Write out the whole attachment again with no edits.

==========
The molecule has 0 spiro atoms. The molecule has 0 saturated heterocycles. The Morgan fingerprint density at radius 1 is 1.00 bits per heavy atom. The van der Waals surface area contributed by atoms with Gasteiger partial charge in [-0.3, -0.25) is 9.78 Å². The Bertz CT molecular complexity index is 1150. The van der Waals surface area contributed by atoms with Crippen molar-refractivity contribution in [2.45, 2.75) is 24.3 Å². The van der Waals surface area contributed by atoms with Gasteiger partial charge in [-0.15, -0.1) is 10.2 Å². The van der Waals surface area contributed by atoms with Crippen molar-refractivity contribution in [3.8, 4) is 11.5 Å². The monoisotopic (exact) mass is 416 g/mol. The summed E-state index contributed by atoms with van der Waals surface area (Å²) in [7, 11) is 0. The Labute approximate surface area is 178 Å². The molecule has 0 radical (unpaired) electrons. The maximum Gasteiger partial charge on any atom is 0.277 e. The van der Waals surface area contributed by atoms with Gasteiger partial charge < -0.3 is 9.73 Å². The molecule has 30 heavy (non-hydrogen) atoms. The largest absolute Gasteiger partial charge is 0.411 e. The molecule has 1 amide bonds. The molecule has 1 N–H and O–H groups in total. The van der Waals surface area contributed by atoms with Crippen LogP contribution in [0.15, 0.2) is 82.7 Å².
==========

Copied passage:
The molecule has 0 spiro atoms. The molecule has 0 saturated heterocycles. The Morgan fingerprint density at radius 1 is 1.00 bits per heavy atom. The van der Waals surface area contributed by atoms with Gasteiger partial charge in [-0.3, -0.25) is 9.78 Å². The Bertz CT molecular complexity index is 1150. The van der Waals surface area contributed by atoms with Crippen molar-refractivity contribution in [2.45, 2.75) is 24.3 Å². The van der Waals surface area contributed by atoms with Gasteiger partial charge in [-0.15, -0.1) is 10.2 Å². The van der Waals surface area contributed by atoms with Crippen molar-refractivity contribution in [3.8, 4) is 11.5 Å². The monoisotopic (exact) mass is 416 g/mol. The summed E-state index contributed by atoms with van der Waals surface area (Å²) in [7, 11) is 0. The Labute approximate surface area is 178 Å². The molecule has 0 radical (unpaired) electrons. The maximum Gasteiger partial charge on any atom is 0.277 e. The van der Waals surface area contributed by atoms with Gasteiger partial charge < -0.3 is 9.73 Å². The molecule has 30 heavy (non-hydrogen) atoms. The largest absolute Gasteiger partial charge is 0.411 e. The molecule has 1 amide bonds. The molecule has 1 N–H and O–H groups in total. The van der Waals surface area contributed by atoms with Crippen LogP contribution in [0.15, 0.2) is 82.7 Å².